Aug. 21, 1998 Despite substantially reduced emissions of most well known persistent organic pollutants, e.g. PCBs and dioxins, the danger is far from over. The toxic substances are still present in the environment and in our bodies. Moreover, a number of similar pollutants have recently been discovered in the environment, according to the Swedish Environmental Protection Agency.
The Agency is publishing the results of the latest Swedish research on toxic pollutants in a new report, Monitor 16. The findings include animal experiments which show that the brain in young specimens can be damaged by even extremely small doses of environmental pollutants. "There is every reason to continue keeping a vigilant eye on what these chemicals are doing to the environment and to ourselves. We know, for example, that they can disrupt hormonal systems and we suspect that they can contribute to birth defects and health damage in infancy. Furthermore, many factors are still unknown regarding the effects of organic pollutants. The picture is much more complex than hitherto believed, and new substances are being discovered all the time", says project leader Niklas Johansson at the Swedish Environmental Protection Agency.
Brominated flame retardants are one of the more controversial groups of substances. The total use of these chemicals is still increasing. They are used, for example, in electronic equipment.
"It is important that the problems of toxic organic pollutants are prevented at source, i.e. making sure that substances with properties which entail a risk are not produced in the first place. But we still need to understand better how such substances affect the central nervous system, hormonal systems, the immune system and tumour formation", recommends the project group heading the research programme on persistent organic pollutants and which has advised the production of the Monitor 16 report.
Briefs from Monitor 16:
Reduced levels of toxic pollutants For several years, levels of DDT, PCBs, dioxins and hexachlorobenzene have fallen considerably in the Swedish natural environment. Levels of brominated flame retardants were still increasing in the 1980’s, but are now falling. However, practically nothing is known about how the abundance of most other persistent organic pollutants is changing in the environment and in ourselves.
Not more toxic pollutants in the north The general belief that toxic pollutants accumulate in northern regions can be questioned. The theory is not supported by Swedish environmental data. On the contrary, levels are considerably lower in the north of Sweden than in southern regions. Furthermore, concentrations of for example PCBs, DDT and dioxins appear to decrease at least as rapidly in northern parts of the country as in the south.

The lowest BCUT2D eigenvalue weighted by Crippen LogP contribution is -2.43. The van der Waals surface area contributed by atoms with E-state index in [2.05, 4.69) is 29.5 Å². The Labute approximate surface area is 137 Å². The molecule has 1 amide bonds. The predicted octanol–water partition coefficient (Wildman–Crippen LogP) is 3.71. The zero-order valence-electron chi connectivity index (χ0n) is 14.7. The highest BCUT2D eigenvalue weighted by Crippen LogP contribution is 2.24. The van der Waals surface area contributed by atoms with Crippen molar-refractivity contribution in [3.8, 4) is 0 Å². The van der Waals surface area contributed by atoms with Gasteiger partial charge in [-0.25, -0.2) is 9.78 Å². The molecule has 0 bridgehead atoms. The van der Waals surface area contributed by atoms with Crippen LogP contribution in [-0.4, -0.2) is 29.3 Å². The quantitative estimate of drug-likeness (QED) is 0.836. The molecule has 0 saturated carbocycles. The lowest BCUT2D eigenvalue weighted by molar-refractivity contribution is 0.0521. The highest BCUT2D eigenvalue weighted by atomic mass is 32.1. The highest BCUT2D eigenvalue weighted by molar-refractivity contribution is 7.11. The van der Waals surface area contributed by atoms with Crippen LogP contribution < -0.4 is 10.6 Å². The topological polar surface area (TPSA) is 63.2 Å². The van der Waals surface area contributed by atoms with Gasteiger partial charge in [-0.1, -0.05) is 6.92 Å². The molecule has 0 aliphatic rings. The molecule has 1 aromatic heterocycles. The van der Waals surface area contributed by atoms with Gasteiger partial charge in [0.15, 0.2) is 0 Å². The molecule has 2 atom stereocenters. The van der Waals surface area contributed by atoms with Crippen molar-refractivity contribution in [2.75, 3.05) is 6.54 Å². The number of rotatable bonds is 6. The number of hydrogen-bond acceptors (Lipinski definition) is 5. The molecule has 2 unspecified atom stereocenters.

Alarming brain damage in mice Even very small doses of toxic pollutants can cause lifelong neurological disturbances in laboratory animals. Ten day-old mice exposed to a few micrograms of DDT will suffer permanent damage to the central nervous system. There are no external changes, but for the rest of their life they will endure reduced learning capacity and hyperactive behaviour, showing irreparable brain damage. Other toxic pollutants, such as PCBs and brominated flame retardants, can also cause similar effects even in small doses.
"Are human babies as sensitive as young mice? We do not know, but we cannot ignore the risk", according to Per Eriksson, scientist at the University of Uppsala. (His findings are also presented in the new report Prenatal Developmental Neurotoxicity of PCBs, Swedish Environmental Protection Agency report 4897).
Monitor 16, a broad-based popular account of ten years of Swedish research in the field of persistent organic pollutants, has also been published in English. It is written by Claes Bernes at the Swedish Environmental Protection Agency. The intention is to publish around ten additional reports in English, which will summarise the experiences from various aspects of this field of research.
Next week, 650 scientists from all around the world will meet in Stockholm to discuss the latest scientific findings concerning persistent organic polllutants, at the Dioxin’98 conference. The conference is organised by the Swedish Environmental Protection Agency, the National Chemicals Inspectorate, the Karolinska Institute and Stockholm University. Sweden has long been in the forefront regarding research on toxic pollutants. For example, it was the Swedish scientist Sören Jensen who first identified PCBs as a chemical hazard in all living things. Also, Christoffer Rappe was one of the first to be able to analyse very low levels of dioxins.
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